Commenting on the report, Dr Thomas Beyerle, Head of Global Research, says: "We expect for Germany that the largest investor group in 2010 will again be domestic investors who will seek assets that provide a high degree of secured income and are expected to invest with moderate gearing."
The global economic expansion has gathered pace since mid-2009. We estimate that world quarterly growth was a strong 1.2% for Q4 2009, which is significantly above the trend of the past decade of 0.8%. Emerging A sia has been the main driver of this stronger growth, although Europe and the U.S. have also benefited from a substantial improvement in financial market conditions. Rising world growth should be sustained during the first half of 2010, helped by very loose economic policy.
Within the eurozone, economic growth turned higher in the second half of 2009, helped by a strong upturn in exports and industrial activity. However, consumer demand, with the exception of an incentive fuelled rise in car sales, is poor. Confidence is being held back by a relatively high unemployment rate of 9.9% in January 2010, compared to a cyclical low of just 7.2% in early 2008.
Eurozone growth is set to be characterized by a stronger 'core euro' group, comprising Germany, France, and the Netherlands, whilst the peripheral countries are likely to be significantly weaker. This implies a moderate recovery for 2010/11, with growth and inflation below that of the U.S. The European Central Bank (ECB) is expected to keep interest rates at a very low level, even as the US Federal Reserve begins to tighten monetary policy at the end of the year.
We expect Germany to lead the eurozone recovery. The economy is well-positioned to benefit from improving global demand, while recent tax cuts and a steady labor market have supported consumer spending in the past year. Although the recovery stalled at the end of 2009, there are signs that it will resume this year, helped by a pick up in exports. The improvement, so far, has been related to demand from Asia and elsewhere in Europe, although exports to the US should also start to rise before long, as growth has accelerated across the Atlantic.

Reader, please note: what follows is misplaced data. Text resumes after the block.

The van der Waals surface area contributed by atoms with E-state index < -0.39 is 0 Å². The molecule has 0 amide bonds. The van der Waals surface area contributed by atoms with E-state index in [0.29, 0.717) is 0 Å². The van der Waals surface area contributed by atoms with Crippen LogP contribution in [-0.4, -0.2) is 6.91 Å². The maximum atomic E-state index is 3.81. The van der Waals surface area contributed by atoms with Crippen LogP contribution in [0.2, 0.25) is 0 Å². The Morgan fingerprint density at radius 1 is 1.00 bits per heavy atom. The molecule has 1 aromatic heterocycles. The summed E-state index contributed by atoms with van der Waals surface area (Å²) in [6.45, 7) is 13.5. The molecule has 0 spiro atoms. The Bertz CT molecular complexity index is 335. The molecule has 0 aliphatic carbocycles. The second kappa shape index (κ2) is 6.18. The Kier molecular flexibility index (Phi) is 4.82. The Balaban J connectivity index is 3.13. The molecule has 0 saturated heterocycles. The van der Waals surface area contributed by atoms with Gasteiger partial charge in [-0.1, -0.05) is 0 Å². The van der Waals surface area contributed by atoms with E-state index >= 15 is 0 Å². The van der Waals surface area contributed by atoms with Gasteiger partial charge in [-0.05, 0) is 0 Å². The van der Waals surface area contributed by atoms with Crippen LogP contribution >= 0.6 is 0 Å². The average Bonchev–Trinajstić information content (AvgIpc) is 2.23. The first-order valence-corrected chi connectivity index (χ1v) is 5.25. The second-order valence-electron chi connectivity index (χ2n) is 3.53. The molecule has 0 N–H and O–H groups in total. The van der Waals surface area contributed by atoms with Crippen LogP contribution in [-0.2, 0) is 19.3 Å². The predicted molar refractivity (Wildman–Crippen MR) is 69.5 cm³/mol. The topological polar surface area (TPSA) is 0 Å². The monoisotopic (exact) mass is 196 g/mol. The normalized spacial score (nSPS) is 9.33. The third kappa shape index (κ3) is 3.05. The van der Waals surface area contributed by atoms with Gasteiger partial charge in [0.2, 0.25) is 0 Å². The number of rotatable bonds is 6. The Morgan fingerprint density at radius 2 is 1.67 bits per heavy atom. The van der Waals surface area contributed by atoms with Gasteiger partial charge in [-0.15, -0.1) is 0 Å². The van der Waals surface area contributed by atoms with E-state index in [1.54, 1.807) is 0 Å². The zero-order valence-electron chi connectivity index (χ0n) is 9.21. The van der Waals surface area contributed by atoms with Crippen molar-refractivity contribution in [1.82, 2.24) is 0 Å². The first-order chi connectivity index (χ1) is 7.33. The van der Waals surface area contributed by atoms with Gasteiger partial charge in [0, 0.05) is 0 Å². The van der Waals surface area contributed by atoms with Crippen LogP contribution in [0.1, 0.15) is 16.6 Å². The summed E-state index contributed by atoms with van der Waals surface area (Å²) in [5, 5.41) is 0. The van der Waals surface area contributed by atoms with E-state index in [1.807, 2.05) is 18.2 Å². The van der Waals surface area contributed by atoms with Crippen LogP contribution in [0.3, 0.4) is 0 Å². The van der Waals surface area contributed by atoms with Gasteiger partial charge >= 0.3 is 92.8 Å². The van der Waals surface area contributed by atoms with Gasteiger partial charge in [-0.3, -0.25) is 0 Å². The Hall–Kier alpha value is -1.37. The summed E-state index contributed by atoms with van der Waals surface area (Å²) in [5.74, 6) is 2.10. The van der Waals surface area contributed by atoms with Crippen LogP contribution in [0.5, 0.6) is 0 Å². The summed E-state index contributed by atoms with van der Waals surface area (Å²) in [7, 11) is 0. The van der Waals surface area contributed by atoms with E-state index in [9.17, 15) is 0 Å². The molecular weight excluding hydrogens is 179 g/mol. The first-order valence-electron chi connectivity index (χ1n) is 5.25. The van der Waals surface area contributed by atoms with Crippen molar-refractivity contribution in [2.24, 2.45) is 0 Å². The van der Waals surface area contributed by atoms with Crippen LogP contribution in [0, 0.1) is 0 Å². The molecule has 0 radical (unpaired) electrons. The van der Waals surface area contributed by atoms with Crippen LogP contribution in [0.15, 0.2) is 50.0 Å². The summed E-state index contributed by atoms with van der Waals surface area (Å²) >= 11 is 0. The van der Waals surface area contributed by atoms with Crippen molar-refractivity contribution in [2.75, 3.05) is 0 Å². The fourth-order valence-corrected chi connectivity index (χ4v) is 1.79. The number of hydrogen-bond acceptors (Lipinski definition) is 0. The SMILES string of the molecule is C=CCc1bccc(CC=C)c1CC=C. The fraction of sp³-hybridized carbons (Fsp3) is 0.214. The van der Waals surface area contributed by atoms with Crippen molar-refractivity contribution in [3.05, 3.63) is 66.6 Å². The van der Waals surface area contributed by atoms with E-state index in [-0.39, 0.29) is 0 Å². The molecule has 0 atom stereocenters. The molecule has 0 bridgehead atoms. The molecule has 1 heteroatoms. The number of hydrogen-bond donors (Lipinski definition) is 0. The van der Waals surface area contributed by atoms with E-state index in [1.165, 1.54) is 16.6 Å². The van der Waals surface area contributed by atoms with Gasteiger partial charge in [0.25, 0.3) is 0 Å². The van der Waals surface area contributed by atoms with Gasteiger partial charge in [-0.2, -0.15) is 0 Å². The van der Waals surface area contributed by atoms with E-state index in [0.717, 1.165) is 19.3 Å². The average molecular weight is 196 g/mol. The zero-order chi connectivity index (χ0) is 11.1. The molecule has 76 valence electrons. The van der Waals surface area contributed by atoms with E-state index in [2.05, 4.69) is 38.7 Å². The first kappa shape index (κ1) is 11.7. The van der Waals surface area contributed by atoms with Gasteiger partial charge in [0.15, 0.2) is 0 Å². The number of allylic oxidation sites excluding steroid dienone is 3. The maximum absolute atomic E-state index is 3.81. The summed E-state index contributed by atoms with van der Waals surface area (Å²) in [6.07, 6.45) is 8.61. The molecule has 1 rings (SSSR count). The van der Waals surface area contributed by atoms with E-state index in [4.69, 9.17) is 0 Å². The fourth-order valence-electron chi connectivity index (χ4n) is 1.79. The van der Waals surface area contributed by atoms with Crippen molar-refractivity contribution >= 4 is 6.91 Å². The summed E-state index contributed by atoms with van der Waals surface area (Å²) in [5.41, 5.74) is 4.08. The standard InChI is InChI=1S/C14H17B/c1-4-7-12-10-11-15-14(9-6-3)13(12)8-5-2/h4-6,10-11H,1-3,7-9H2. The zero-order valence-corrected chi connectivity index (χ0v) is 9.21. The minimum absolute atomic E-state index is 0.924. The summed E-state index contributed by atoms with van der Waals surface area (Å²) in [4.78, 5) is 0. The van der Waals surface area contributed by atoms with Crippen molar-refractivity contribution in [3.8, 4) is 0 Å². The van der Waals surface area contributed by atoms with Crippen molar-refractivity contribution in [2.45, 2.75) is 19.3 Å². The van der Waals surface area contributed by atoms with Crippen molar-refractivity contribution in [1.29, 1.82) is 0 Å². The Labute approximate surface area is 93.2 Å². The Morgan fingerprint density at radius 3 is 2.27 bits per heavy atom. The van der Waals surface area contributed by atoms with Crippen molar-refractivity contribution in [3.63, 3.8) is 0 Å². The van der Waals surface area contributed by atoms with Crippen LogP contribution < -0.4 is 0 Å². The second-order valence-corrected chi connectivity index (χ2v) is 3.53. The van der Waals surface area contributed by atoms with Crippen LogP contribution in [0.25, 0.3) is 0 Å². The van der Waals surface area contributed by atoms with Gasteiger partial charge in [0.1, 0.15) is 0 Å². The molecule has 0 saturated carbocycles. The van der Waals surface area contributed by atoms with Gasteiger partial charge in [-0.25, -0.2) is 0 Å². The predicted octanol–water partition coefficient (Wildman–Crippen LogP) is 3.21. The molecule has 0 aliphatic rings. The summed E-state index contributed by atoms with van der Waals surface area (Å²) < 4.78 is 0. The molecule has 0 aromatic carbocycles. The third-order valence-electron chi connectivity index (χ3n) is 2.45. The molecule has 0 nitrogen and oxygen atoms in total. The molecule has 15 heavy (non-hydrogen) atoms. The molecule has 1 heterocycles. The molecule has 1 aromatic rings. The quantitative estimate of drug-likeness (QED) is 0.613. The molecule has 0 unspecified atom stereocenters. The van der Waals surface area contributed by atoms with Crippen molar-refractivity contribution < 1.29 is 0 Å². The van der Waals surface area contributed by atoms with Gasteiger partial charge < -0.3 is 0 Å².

Even though the euro weakened during the last two month, the recent surge in unit labor costs is a worrying sign for competitiveness. However, wage growth is already slowing. Meanwhile, Germany's specialism in capital goods, and the previous slump in exports, has left the economy in a strong position to benefit from the global recovery. Prospects for the consumer sector have deteriorated slightly, partly due to negative expectations for the future employment. There remains a risk of job cuts later this year as subsidies for the many workers that registered for the Government's 'Kurzarbeit' scheme in summer 2008 run out. Currently the government is debating an extension of the subsidies. For the time being though, survey measures of hiring bode well for the next few months.
Furthermore, recently agreed income tax cuts, worth 10 billion per year will boost household incomes. Cautious consumers are likely to save some of this extra income. However, with consumer confidence starting to edge up, we think that part of the increase will be spent. Tighter fiscal policy will eventually be required if the Government is to adhere to a law requiring cyclically-adjusted borrowing to fall to 0.35% of GDP by 2016. Consolidation will not start until 2011 and need not be as aggressive as elsewhere in Europe. Overall, we expect the economy to expand by around 2% this year and into 2011.
In comparison with the rest of Europe, German property centers were slower to react to the turbulence in the financial markets with rental price adjustments impacted to a lesser degree. Nevertheless, the weakening in the office rental markets, which had already begun to set in at the turn of the year 2008/2009, has had a significant effect in the face of global economic developments during the course of 2009.
The nine German office centers of Berlin, Dresden, D